a conversation over email with Caroline Kennedy of Defenders

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Re: a conversation over email with Caroline Kennedy of Defenders

Post  HYDRAFISH2 on May 29th 2008, 11:19 am

what most people do not realize is that the recreational part of the area was supposed to be designated and accomodated for access. what ya have here is a failure from several government agencies that should have done their jobs. the enironmentalists found the loop hole they always look for and cry foul when found, and spin their retoric accordingly. the general populace does not know, or aware, or too busy to realize what is actually being taken away, and that is rights. human rights. the right of the human to access our land. i think people that are living in the area would agree that they have something in common with the american indian. Cool

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SAVE the HUMANS!!!

Post  orv4me on May 29th 2008, 12:08 am

Hey Jo Murra, there is no contact with these birds. The rangers did a great job in years past to mark off areas where and when there were birds nesting!! And yes even turtle nesting areas were marked off!! Just face it, eco nuts want total control of peoples lives, they can't stand it when people have the freedom of choice. They preach tolerance but are intolerant when dealing with the issue of Orv access. People have been enjoying the Outer Banks for years and have not bothered anyone. People who surf fish, bird watch, sun bathe knew areas marked off were restricted vehicle access. For the past twelve years I have enjoyed the Outer Banks with family and friends, we respect the beach and love it with all of our hearts. There are plenty of beaches in this world, but I have not found a more beautiful area. The people who work and live on the island depend on my hard earned money to provide for their families and stay open during times like these. I am glad to see that my money is going to regular folks like me who are working for that American dream and not some big corporation. My wife and I will be down soon and our first stop will be Frank and Fran's, to say thanks and spend a little cash for a great cause...The regular working man and woman!!!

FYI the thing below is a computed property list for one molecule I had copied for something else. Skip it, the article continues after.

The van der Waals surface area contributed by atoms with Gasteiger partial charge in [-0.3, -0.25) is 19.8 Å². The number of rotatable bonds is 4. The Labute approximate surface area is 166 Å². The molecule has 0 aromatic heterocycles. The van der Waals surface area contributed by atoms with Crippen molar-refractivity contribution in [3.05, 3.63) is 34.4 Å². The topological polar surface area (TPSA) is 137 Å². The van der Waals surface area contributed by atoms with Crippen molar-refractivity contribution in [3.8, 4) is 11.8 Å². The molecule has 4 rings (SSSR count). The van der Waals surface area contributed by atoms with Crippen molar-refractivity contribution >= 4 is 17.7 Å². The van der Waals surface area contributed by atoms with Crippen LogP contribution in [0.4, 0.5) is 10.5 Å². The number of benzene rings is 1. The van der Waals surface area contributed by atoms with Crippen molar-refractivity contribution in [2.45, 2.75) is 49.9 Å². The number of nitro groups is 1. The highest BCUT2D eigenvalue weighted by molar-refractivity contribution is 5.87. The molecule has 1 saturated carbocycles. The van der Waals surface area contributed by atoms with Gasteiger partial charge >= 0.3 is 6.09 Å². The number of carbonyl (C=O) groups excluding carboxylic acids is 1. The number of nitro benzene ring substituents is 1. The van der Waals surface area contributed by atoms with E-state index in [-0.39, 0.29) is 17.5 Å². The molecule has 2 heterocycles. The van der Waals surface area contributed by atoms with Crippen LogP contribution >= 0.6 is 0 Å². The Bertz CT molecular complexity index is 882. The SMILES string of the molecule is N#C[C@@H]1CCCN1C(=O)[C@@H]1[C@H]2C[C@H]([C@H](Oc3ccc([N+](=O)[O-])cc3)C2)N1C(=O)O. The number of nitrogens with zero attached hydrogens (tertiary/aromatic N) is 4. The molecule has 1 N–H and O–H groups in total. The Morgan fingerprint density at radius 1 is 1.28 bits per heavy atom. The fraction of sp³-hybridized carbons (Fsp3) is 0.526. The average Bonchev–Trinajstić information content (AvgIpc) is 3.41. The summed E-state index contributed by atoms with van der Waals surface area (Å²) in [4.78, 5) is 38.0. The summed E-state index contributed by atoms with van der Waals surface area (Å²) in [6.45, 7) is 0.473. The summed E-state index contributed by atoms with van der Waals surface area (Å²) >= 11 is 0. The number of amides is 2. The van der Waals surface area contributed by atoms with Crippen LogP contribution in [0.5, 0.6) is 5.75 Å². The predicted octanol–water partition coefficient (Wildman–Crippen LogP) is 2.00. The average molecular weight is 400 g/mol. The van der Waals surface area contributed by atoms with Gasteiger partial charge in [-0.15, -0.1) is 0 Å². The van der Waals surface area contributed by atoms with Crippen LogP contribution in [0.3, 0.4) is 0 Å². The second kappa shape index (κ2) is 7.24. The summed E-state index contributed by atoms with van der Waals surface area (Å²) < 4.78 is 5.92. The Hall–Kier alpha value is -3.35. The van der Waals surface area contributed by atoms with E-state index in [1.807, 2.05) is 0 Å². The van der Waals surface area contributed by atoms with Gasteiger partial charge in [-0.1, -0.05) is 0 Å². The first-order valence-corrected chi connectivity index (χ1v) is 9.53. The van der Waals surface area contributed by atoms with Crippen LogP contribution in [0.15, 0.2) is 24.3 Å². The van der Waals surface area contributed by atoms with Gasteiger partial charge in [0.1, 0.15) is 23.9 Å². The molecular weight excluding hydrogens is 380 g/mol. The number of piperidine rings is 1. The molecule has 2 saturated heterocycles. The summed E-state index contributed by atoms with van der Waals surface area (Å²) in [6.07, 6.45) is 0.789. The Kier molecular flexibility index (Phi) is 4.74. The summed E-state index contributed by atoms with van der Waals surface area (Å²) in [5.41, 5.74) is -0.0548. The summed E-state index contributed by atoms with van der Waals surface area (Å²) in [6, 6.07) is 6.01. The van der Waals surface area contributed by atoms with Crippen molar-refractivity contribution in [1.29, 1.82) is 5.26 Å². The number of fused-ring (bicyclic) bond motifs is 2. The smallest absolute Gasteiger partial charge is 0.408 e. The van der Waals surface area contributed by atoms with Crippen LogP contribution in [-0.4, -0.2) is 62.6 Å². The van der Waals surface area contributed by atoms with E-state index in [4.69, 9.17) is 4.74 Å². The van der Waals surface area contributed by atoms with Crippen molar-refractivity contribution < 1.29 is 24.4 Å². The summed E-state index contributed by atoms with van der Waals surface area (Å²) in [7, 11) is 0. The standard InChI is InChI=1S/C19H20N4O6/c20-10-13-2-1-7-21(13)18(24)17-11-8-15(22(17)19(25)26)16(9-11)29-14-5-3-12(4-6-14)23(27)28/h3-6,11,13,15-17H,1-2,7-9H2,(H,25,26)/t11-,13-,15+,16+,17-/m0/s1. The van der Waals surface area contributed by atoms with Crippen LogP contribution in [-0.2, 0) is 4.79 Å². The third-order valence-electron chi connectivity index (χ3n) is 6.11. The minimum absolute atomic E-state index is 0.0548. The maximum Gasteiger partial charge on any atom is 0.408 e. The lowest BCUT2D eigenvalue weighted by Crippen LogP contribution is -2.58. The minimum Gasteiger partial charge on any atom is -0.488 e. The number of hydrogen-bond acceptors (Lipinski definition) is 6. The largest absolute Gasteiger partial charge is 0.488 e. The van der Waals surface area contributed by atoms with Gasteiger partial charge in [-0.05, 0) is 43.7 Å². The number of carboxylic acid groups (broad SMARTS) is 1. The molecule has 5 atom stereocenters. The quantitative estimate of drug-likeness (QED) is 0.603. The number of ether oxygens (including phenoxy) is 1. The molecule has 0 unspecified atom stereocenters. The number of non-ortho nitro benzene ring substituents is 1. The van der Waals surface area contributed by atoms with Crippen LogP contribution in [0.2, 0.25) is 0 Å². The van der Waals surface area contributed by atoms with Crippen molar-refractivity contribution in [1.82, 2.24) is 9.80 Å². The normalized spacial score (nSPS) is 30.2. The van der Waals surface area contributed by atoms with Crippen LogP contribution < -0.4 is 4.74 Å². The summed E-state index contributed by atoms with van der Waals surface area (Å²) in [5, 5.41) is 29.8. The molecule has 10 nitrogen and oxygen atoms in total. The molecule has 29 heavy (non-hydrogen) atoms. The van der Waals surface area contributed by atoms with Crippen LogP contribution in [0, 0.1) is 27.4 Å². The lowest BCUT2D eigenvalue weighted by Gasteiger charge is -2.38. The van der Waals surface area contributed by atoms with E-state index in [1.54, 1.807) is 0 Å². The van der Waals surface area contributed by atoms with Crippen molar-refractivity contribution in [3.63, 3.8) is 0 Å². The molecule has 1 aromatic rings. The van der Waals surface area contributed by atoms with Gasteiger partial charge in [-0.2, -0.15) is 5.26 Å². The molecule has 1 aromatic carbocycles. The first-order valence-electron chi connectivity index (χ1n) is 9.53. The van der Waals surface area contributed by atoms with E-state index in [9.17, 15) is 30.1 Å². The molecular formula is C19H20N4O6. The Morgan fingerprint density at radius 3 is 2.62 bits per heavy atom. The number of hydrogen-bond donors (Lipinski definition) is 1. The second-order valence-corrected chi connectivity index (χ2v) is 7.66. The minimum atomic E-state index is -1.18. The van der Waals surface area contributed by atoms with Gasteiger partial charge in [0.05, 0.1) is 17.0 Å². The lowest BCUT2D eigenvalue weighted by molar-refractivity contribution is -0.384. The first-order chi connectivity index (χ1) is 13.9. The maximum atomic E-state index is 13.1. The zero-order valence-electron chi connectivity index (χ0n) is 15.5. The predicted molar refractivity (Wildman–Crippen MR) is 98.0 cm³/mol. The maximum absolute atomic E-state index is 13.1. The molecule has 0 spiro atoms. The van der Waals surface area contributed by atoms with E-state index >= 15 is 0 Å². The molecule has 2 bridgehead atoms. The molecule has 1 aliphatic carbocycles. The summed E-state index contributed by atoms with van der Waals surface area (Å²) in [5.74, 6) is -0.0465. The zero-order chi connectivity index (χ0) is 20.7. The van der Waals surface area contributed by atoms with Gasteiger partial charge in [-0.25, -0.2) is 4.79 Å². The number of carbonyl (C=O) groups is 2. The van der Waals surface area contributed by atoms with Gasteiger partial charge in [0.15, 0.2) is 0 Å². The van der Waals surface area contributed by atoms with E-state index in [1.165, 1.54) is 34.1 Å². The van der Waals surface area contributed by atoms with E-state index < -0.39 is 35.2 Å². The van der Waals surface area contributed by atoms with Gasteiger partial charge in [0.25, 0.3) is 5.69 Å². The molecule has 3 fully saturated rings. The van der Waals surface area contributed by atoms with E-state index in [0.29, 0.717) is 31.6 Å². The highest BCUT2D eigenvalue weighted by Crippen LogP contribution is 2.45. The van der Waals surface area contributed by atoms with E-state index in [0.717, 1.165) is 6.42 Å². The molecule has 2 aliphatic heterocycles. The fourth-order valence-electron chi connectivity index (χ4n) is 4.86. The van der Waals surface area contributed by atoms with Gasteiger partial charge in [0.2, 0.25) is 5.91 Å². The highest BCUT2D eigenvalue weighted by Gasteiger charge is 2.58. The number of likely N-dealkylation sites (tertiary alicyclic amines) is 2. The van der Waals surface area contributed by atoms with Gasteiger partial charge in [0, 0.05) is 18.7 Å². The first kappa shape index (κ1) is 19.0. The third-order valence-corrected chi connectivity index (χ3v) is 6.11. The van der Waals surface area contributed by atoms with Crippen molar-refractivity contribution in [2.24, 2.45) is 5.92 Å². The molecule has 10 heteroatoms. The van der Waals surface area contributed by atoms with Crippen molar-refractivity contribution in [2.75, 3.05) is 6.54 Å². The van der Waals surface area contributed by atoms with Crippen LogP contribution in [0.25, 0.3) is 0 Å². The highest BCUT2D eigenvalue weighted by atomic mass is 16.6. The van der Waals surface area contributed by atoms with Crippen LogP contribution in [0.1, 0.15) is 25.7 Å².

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Lots of restrictions

Post  Jo-Murra on May 28th 2008, 6:25 pm

There are plenty of places where humans are restricted from physical contact with wildlife--why should this place be any different? The times they are a-changin'...

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Bird viewing access

Post  steve1 on May 18th 2008, 10:32 am

There are plenty of foot paths to the beach. There are well over 30 on Pea Island. If there is a nest near a trail It may be blocked off but walk north or south on the deer path (area between the two man-madedune lines) to the next path. There is always access no matter what is going on. For night use you need a permit which have been readily available to us.

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a conversation over email with Caroline Kennedy of Defenders

Post  va to obx on May 14th 2008, 4:38 pm

Read from bottom up


Actually I don't advise that as I believe the dunes are protected regardless of the presence or absence of plovers. Your best bet is to talk with the National Park Service -- they have monitors watching the chicks and can probably advise on the best viewing areas. Good luck.


Caroline Kennedy
Senior Director of Field Conservation


1130 17th Street N.W. Washington D.C. 20036-4604
Tel: 202-682-9400 ext 107 | Fax: 202-463-3074
ckennedy@defenders.org | www.defenders.org



________________________________________
From: Matthew
Sent: Wednesday, May 14, 2008 12:36 PM
To: CKennedy
Subject: RE: help needed
I guess I will wait for that, but in response to seeing the birds with a scope or binoculars I guess we will all have to climb the dunes to have a line of sight.

Thanks again,
Matt

From: CKennedy [mailto:CKennedy@defenders.org]
Sent: Wednesday, May 14, 2008 11:38 AM
To: Matthew
Subject: RE: help needed

Hi Matt -- I am not involved in this particular bird issue but I have forwarded your email to Jason Rylander for response. I don't think a report is needed to answer this question so he should be able to get back to you fairly soon. Based on closures I have seen they do not prevent viewing with binoculars or a scope. They're intended to prevent the nests from being run over by vehicles or stepped on.

Best,
Caroline



Caroline Kennedy
Senior Director of Field Conservation


1130 17th Street N.W. Washington D.C. 20036-4604
Tel: 202-682-9400 ext 107 | Fax: 202-463-3074
ckennedy@defenders.org | www.defenders.org



________________________________________
From: Matthew
Sent: Wednesday, May 14, 2008 11:04 AM
To: CKennedy
Subject: help needed



What do I tell my son (3- ) why he cannot access the beach to see the birds you are protecting? Though I expect no answer will do I would like for your organization to write a report answering this question so I may present him an answer from someone who should know. Note I am not making accusations, but only trying to answer a question of a boy who is unsure why we would restrict access to nature.

Thanks,
Matt

These types of responses to my questions make it very obvious why we are where we are. Her answers prove a point others have made about these people have never been here. The proof is that there is no way we could observe these birds from highway 12.

P.S. I am guessing when she says to use a scope it should not be attached to a gun...

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Re: a conversation over email with Caroline Kennedy of Defenders

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